Happy National Yoga Month! We’re celebrating by recommitting to a daily practice and challenging you to join us. Making home practice a habit is one of the most powerful ways to build strength of body and mind to serve you both on and off the mat. This week, Los Angeles-based yoga teacher Clio Manuelian offers an inversions-focused plan to prepare the body and mind to open to the insight of meditation.
The promise of yoga is citta vritti nirodha; the capacity to quiet, to calm, to pause the mind. This practice is designed to deliver just that, using inversions to prepare the body and mind for meditation. Both grounding and invigorating, inversions are called the Kings and Queens of the yoga practice, for good reason. They are one of the best ways to stimulate, invigorate and rejuvenate the mind.
How Inversions Prepare Us for Meditation
With the heart above the head, the brain is bathed in fluids—both cranial-sacral and blood flow—that soak and soothe the central nervous system. This freer flow of blood boosts energy and enhances life-force (prana). As the inversion enhances circulation toward the crown, changing pressures within the cranium, we can sense the shift in awareness—from from the external to the internal. Almost half the nerve input to the brain comes from the face and head and by changing gravitational pressure and pulls, our biorhythms and neurological patterns recalibrate; so does our mindset.
When inverted the influence that the belly brain and cranial brain assert on each other can also shift the paradigm of our experience. In constant communication, the intuitive mind and the rational mind share information through hormonal surges and respiratory rhythms that signal and trigger psychological and emotional responses. When these organs are inverted, the instinctual energies of the belly brain (creativity and emotionality) and the strategic capacities of the cranial brain (analysis and logic) rearrange to a new order. As gut reactions and feelings beneath the surface begin to bubble up, the racing cognitive brain begins to slow and drop down to get quiet. Thoughts (usually the crown jewel) are suddenly submerged elevating feelings to new heights. Yin and Yang find equilibrium.
Inversions also directly affect respiration. When suspended upside down, the diaphragm (the primary muscle of breathing) creates an organic bandha. Change in the breath affects a shift in consciousness. When breath flows freely, mind is smooth and calm. When respiration is short or choppy, the mind tenses and tightens. By inverting, the diaphragm strengthens and becomes more supple. The heart is exercised, the spinal cord and nervous system are hydrated and rinsed. Cardio and circulatory rhythms increase, enhancing and expanding lung capacity. These biophysical adjustments send signals to the brain. Autonomic shifts take the body out of a sympathetic state (“fight or flight”) and usher it into a parasympathetic state (“rest and digest”). While saturating the deep lobes of lungs and heart energizes the system, it simultaneously offers profound psychological states of grounding, serenity, ease and real contentment (santosa). The mind becomes more responsive and receptive to joy. This joy is at the heart of every spiritual practice.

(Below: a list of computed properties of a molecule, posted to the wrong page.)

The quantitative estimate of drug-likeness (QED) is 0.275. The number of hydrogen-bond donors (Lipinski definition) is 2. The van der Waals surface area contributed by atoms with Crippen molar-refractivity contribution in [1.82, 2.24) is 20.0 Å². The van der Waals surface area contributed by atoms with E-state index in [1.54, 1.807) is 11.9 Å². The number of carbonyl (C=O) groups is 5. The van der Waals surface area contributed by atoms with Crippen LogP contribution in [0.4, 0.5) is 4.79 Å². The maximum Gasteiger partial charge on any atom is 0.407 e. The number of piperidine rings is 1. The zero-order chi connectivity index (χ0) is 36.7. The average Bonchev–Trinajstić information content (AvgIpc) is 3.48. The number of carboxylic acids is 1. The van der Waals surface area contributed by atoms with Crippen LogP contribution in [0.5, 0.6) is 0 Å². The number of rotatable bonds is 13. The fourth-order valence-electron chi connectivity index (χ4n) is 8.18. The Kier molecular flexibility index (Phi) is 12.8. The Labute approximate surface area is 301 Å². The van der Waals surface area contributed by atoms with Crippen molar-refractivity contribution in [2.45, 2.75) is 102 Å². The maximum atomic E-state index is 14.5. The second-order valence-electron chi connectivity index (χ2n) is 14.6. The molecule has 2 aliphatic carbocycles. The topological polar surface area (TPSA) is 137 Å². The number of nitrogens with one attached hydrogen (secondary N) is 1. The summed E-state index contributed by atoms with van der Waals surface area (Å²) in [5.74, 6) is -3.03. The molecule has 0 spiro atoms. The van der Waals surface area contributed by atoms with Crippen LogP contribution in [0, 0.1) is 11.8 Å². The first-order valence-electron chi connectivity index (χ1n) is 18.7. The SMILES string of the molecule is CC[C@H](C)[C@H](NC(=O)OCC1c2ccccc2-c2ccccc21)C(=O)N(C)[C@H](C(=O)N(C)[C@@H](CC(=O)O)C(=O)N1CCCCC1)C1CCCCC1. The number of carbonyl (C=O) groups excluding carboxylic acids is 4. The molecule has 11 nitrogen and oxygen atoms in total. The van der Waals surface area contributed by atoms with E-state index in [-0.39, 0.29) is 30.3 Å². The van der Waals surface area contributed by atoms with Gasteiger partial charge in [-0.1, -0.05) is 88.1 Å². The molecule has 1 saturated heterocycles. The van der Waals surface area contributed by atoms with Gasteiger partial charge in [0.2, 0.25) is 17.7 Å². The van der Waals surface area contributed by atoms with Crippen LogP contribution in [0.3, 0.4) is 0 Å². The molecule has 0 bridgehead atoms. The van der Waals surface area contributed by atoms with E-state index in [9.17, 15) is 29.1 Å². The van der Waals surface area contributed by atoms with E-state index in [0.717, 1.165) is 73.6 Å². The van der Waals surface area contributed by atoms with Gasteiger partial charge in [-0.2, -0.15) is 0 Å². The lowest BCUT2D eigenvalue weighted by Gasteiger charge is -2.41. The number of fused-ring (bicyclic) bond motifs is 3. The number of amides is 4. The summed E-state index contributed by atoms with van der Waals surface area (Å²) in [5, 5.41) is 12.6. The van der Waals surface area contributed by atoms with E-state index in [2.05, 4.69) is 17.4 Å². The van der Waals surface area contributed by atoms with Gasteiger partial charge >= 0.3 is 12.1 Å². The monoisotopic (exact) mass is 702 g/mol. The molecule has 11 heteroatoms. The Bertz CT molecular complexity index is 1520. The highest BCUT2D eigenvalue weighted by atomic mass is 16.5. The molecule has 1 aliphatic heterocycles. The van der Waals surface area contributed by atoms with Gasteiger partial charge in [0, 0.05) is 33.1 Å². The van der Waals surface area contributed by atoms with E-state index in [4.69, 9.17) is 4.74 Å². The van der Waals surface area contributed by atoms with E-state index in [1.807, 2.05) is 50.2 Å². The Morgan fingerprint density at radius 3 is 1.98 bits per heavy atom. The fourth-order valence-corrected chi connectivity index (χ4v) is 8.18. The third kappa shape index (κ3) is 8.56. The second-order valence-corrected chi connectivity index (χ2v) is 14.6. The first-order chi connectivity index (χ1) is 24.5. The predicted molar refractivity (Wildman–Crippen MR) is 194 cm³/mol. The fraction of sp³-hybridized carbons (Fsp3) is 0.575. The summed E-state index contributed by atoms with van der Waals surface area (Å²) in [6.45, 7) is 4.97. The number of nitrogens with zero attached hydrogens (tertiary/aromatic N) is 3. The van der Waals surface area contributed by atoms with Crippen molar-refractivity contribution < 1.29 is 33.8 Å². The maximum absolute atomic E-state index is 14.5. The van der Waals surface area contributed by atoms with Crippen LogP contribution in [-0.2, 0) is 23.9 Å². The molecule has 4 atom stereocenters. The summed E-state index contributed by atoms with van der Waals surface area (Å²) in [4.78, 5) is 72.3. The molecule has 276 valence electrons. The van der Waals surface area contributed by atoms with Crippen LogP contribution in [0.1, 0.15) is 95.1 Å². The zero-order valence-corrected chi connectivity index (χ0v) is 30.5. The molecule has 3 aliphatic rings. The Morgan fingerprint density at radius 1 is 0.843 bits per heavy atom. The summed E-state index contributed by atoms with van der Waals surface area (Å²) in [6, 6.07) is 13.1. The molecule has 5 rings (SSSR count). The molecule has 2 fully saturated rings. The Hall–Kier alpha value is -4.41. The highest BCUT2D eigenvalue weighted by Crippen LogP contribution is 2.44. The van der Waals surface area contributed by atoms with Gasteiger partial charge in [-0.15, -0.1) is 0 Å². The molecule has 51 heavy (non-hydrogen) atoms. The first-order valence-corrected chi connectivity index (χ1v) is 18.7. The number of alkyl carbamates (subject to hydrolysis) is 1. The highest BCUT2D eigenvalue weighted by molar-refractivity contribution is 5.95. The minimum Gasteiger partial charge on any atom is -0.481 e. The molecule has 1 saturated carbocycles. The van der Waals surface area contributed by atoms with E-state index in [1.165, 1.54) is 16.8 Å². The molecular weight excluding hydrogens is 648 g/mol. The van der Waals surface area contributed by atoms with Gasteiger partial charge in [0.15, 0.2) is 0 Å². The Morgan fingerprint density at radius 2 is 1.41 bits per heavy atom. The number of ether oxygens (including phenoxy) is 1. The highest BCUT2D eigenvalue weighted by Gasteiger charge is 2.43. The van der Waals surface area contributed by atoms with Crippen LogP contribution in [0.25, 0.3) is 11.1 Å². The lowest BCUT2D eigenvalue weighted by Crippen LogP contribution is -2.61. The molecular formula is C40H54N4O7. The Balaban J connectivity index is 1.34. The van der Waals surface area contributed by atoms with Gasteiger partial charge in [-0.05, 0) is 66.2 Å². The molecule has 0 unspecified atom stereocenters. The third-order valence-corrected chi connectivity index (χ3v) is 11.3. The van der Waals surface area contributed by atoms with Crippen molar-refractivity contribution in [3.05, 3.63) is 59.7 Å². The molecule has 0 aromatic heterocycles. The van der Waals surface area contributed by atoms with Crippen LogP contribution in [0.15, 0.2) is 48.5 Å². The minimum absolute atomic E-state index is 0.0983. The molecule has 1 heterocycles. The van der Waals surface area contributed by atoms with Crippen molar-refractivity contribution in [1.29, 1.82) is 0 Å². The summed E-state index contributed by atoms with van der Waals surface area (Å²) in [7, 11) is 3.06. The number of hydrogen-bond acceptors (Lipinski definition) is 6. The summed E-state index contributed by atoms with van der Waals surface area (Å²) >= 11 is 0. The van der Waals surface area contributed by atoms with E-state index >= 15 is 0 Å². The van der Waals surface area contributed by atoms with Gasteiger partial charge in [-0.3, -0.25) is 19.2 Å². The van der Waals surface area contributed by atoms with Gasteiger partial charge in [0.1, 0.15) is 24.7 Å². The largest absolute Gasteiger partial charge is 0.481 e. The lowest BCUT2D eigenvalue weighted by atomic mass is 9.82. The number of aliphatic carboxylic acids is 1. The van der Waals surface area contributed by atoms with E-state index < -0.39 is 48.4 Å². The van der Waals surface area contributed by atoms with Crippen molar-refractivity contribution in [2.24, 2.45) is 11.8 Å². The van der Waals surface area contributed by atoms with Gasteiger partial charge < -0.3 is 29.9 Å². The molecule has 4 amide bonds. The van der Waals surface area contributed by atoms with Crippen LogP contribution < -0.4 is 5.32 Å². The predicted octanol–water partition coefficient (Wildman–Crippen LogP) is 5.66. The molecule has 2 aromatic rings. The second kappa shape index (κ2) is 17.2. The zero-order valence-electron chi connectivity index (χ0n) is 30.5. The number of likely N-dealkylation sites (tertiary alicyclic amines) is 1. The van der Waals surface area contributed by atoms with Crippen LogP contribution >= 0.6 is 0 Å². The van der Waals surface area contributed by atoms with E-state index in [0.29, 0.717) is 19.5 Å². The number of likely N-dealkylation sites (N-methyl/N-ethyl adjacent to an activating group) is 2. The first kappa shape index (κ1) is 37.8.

Through direct stimulation of the crown (Sahasrara Chakra) in Headstand, the mind becomes more creative, intuitive, introspective, and expansive—ripe for the contemplative and spiritual practice of meditation along with the illuminations that accompany it. As consciousness settles and clarifies, it reflects an innermost luminosity—its own sparks of insight and life-giving prana.
Yogis know that this is where the real practice begins. In Patanjali’s Eight Limb Path, the higher states of consciousness directly follow asana. In Savasana, the yogi relinquishes all doing and becomes the watcher, with a curious, awake and yet deeply relaxed awareness. This process is called Pratyahara, directing attention inward and letting it spread into awareness. From here, the meditative states of Dharana, Dhyana and Samadhi become more available than ever before.
NOTE: This sequence is should not be practiced while menstruating.
Week 3 Daily Practice Plan
Practice Sequence 1 as instructed.
Practice Sequence 2 as instructed.
Practice Sequence 3 as instructed.
Practice Sequence 4 as instructed.
About Clio Manuelian
Clio Manuelian is a student, mother, wife, a follower of the sun, the fun, the flow. She is an ex-New Yorker, a former fashionista, an enlightened mind-in-training, a hot tea fiend, a composter, a chanter, a recovering type A, an emissary for joy, and an ERYT-500 through YogaWorks. For Clio yoga is a practice, a challenge, a calming, a calling, a community, a religion, her health, her home and the Hanuman monkey on her back since 1995. She teaches public classes and Teacher Trainings at Equinox and Wanderlust in Los Angeles and leads international retreats. At the core of her teachings is a celebration for our capacity to expand, love and live more fully. She’s ever grateful to all her teachers—Tias Little, Lisa Walford, Joan Hyman, Annie Carpenter, Ruth Lauer-Manenti and Elena Brower—and every student who teaches her how to look, listen and connect more joyously.
Deepest gratitude to Tias Little and Lisa Walford for their illuminating teachings that are reflected here.